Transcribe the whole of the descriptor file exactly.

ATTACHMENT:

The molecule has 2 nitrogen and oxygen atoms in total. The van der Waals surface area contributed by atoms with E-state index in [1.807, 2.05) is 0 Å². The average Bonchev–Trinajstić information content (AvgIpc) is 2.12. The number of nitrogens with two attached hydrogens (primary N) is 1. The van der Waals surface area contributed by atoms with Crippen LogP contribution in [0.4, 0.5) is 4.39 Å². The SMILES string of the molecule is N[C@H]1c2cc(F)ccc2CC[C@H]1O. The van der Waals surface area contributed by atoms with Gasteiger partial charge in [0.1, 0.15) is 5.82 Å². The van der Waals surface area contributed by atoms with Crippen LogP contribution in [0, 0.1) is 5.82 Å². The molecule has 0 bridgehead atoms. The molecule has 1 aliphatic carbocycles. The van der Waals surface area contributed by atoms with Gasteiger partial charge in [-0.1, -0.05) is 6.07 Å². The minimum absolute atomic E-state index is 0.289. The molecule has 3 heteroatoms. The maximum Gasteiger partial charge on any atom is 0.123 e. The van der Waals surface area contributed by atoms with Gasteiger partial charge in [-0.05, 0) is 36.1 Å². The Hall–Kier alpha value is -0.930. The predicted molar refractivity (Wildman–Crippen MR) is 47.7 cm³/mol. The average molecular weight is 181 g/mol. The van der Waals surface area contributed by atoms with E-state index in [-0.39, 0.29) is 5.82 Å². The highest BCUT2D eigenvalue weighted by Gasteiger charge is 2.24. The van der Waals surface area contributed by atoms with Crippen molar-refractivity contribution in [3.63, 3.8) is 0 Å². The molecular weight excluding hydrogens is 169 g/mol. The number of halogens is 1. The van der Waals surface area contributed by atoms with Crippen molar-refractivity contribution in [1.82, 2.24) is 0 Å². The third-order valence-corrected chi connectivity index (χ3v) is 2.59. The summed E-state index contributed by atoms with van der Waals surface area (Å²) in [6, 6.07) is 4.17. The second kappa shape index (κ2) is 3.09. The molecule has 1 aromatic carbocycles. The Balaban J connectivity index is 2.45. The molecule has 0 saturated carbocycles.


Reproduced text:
The molecule has 2 nitrogen and oxygen atoms in total. The van der Waals surface area contributed by atoms with E-state index in [1.807, 2.05) is 0 Å². The average Bonchev–Trinajstić information content (AvgIpc) is 2.12. The number of nitrogens with two attached hydrogens (primary N) is 1. The van der Waals surface area contributed by atoms with Crippen LogP contribution in [0.4, 0.5) is 4.39 Å². The SMILES string of the molecule is N[C@H]1c2cc(F)ccc2CC[C@H]1O. The van der Waals surface area contributed by atoms with Gasteiger partial charge in [0.1, 0.15) is 5.82 Å². The van der Waals surface area contributed by atoms with Crippen LogP contribution in [0, 0.1) is 5.82 Å². The molecule has 0 bridgehead atoms. The molecule has 1 aliphatic carbocycles. The van der Waals surface area contributed by atoms with Gasteiger partial charge in [-0.1, -0.05) is 6.07 Å². The minimum absolute atomic E-state index is 0.289. The molecule has 3 heteroatoms. The maximum Gasteiger partial charge on any atom is 0.123 e. The van der Waals surface area contributed by atoms with Gasteiger partial charge in [-0.05, 0) is 36.1 Å². The Hall–Kier alpha value is -0.930. The predicted molar refractivity (Wildman–Crippen MR) is 47.7 cm³/mol. The average molecular weight is 181 g/mol. The van der Waals surface area contributed by atoms with E-state index in [-0.39, 0.29) is 5.82 Å². The highest BCUT2D eigenvalue weighted by Gasteiger charge is 2.24. The van der Waals surface area contributed by atoms with Crippen molar-refractivity contribution in [3.63, 3.8) is 0 Å². The molecular weight excluding hydrogens is 169 g/mol. The number of halogens is 1. The van der Waals surface area contributed by atoms with Crippen molar-refractivity contribution in [1.82, 2.24) is 0 Å². The third-order valence-corrected chi connectivity index (χ3v) is 2.59. The summed E-state index contributed by atoms with van der Waals surface area (Å²) in [6, 6.07) is 4.17. The second kappa shape index (κ2) is 3.09. The molecule has 1 aromatic carbocycles. The Balaban J connectivity index is 2.45. The molecule has 0 saturated carbocycles.